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Improving Local Communities: How Entrepreneurs Can Lend a Hand

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People are always encouraged to support local businesses run by their neighbors. Some great reasons are promoting a smaller carbon footprint and helping the environment, creating more jobs and community relationships, and boosting tourism. However, not many talk about why these businesses should be involved in improving their local community.

Community involvement is actually good for business. It helps local businesses obtain great hires, improve employee retention, and increase sales. But more than that, it’s the perfect opportunity to give back to everyone who supports you. If you want your business to prosper, you also need to do your part in helping your community. Continue reading to find out how.

1. Share your knowledge and skills

You don’t have to be a big business or team to donate knowledge to your local community. If you’re an expert in your field, whether creative or technical, your experience and skills are of value to others.

For instance, if you own a woodworking business that uses the latest laser and engraving machines, why not teach others how the equipment works? Introducing new machinery to the local and fellow entrepreneurs can help streamline their operations too.

Aside from the equipment and technology involved, you can also share your creative skills in woodworking with students or young ones who have an interest in the art. Who knows, they might be your team’s next designer or craftsman.

2. Donate your products or services 

Aside from your industry knowledge and skills, you can also offer your products and services to the local community. This is a great alternative if you find donating money to be conflicting or uncomfortable.

For example, if you’re a retail shop owner, you can donate some clothes and other goods to local charities or non-profit organizations. Do you run a restaurant in town? Give out meals to a local homeless shelter or feed frontline workers. Look for community members who need locally prepared meals or goods, and donate what you can.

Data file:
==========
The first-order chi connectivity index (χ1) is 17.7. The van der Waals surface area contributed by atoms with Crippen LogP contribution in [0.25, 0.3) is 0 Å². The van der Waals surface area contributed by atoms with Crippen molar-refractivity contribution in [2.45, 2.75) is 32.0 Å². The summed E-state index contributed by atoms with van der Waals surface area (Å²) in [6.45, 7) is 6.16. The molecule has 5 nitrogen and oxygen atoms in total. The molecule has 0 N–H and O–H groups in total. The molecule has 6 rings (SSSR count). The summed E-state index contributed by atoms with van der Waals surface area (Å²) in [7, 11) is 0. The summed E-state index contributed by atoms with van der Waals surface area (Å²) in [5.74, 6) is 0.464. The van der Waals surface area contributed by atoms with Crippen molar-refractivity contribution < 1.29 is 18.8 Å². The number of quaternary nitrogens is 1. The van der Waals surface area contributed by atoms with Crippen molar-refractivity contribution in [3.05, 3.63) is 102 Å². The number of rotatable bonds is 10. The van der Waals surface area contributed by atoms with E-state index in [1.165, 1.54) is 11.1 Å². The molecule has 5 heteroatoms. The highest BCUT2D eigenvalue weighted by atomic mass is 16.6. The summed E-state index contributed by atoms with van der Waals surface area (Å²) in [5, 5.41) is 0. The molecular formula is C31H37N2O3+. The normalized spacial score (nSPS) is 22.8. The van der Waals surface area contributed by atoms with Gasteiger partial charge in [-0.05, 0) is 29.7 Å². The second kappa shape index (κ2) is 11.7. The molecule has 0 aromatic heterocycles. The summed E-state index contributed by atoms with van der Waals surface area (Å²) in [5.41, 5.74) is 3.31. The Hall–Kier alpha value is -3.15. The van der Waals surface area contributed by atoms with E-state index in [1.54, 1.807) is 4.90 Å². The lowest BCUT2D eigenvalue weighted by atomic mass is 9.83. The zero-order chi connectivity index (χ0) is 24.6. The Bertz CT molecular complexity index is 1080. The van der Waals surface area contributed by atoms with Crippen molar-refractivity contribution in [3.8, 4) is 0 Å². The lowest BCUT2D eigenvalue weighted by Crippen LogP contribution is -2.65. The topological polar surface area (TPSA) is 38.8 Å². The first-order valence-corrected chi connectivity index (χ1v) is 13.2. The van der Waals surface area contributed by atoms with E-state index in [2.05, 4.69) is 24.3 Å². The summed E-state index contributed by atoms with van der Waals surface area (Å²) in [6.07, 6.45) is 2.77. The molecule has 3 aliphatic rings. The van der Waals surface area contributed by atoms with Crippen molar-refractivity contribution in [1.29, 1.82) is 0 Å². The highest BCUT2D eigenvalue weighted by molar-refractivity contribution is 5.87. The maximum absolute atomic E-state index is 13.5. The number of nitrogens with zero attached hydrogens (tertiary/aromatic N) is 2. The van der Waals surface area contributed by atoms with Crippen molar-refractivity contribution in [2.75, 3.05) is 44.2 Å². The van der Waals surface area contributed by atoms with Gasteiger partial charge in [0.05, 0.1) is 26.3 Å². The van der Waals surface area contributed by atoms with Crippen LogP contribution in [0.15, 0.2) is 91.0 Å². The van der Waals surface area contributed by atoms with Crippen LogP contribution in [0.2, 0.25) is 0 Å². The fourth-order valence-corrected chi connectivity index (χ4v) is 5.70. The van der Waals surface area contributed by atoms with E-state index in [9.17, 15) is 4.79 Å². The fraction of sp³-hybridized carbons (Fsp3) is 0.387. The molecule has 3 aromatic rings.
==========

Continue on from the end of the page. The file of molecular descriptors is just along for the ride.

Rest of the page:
These little acts of generosity can lead to bigger things. And while donating shouldn’t be treated as a marketing strategy, it doubles as one.

3. Promote volunteering in your team

Encouraging your people to volunteer their time to support the community is not easy. For one, you need to earn their trust first to avoid conflicts. Plus, you’d also need to consider if your team is truly passionate about helping out. Carefully explain the importance of participating and avoid forcing your employees to do so. It’s called “volunteering” for a reason.

While most companies are the ones that choose the charity their team will support, it’s best to start by giving freedom and flexibility. Let your people choose the cause they want to support, whether it’s renovating the community hall, clearing up the park, or planting more trees. No act is too small. The best part is, volunteering can also boost employee morale and promote team building in your business.

4. Sponsor non-profit organizations

Sponsoring a local non-profit is an amazing act to give back. This strategy helps not just the worthy organization but also your business. You can find worthy non-profits that might need your help by participating in your local community events. Or, you can directly ask the community leaders in your area.

In most cases, non-profits require sponsors to pay for their administrative expenses and fund their major events and projects. You can include the organization’s name and goals into your marketing campaigns, particularly if you’re a major sponsor. They will also do the same for you, helping you get more visibility for your brand in the community.

5. Organize or host community events

If you’re a small business, hosting community events might sound more financially possible for you compared to sponsoring a non-profit. You can organize a contest and offer free stuff to the winners. It can be your products or services. Or, you can host a school field trip for the local kids and make your brand visible to the young members of the community.

Plus, their parents will more likely be glad to support your business as well. If you want everyone to have one while introducing your business to the public, throw a fun barbecue party. Rent some grills and dress up your commercial space for the mini festival.

Running a business in your local community allows you to build strong bonds with your neighbors. And in these simple ways of supporting the community, there’s no doubt that the locals will also do the same for your business. Inject community involvement in your day-to-day operations and long-term business goals now.

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